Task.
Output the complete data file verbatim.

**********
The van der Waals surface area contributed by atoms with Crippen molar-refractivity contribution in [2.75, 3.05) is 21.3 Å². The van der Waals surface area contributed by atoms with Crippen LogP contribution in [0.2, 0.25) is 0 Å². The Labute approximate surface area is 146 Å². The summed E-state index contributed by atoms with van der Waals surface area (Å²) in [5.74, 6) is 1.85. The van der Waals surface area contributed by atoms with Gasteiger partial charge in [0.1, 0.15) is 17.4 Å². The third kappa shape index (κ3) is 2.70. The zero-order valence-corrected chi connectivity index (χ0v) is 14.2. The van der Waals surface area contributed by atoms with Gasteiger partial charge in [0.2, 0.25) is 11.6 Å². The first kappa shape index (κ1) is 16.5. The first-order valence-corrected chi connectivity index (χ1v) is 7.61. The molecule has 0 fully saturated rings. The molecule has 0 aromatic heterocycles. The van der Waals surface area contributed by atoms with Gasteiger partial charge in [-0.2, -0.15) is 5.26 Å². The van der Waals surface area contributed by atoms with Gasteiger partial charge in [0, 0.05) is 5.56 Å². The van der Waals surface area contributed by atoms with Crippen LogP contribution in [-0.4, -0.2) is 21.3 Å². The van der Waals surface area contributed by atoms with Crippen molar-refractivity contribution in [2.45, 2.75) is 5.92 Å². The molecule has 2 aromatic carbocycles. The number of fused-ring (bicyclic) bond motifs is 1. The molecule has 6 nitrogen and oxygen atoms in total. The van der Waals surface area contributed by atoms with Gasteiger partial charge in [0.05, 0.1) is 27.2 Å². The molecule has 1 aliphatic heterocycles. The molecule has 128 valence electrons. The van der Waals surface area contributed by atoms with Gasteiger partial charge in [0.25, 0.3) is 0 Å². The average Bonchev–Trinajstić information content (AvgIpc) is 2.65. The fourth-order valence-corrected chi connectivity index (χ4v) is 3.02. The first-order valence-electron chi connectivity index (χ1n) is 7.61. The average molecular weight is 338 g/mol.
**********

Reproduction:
The van der Waals surface area contributed by atoms with Crippen molar-refractivity contribution in [2.75, 3.05) is 21.3 Å². The van der Waals surface area contributed by atoms with Crippen LogP contribution in [0.2, 0.25) is 0 Å². The Labute approximate surface area is 146 Å². The summed E-state index contributed by atoms with van der Waals surface area (Å²) in [5.74, 6) is 1.85. The van der Waals surface area contributed by atoms with Gasteiger partial charge in [0.1, 0.15) is 17.4 Å². The third kappa shape index (κ3) is 2.70. The zero-order valence-corrected chi connectivity index (χ0v) is 14.2. The van der Waals surface area contributed by atoms with Gasteiger partial charge in [0.2, 0.25) is 11.6 Å². The first kappa shape index (κ1) is 16.5. The first-order valence-corrected chi connectivity index (χ1v) is 7.61. The molecule has 0 fully saturated rings. The molecule has 0 aromatic heterocycles. The van der Waals surface area contributed by atoms with Gasteiger partial charge in [-0.2, -0.15) is 5.26 Å². The van der Waals surface area contributed by atoms with Gasteiger partial charge in [0, 0.05) is 5.56 Å². The van der Waals surface area contributed by atoms with Crippen LogP contribution in [-0.4, -0.2) is 21.3 Å². The van der Waals surface area contributed by atoms with Crippen molar-refractivity contribution in [2.45, 2.75) is 5.92 Å². The molecule has 2 aromatic carbocycles. The number of fused-ring (bicyclic) bond motifs is 1. The molecule has 6 nitrogen and oxygen atoms in total. The van der Waals surface area contributed by atoms with Gasteiger partial charge in [0.05, 0.1) is 27.2 Å². The molecule has 1 aliphatic heterocycles. The molecule has 128 valence electrons. The van der Waals surface area contributed by atoms with Gasteiger partial charge in [0.25, 0.3) is 0 Å². The average Bonchev–Trinajstić information content (AvgIpc) is 2.65. The fourth-order valence-corrected chi connectivity index (χ4v) is 3.02. The first-order valence-electron chi connectivity index (χ1n) is 7.61. The average molecular weight is 338 g/mol.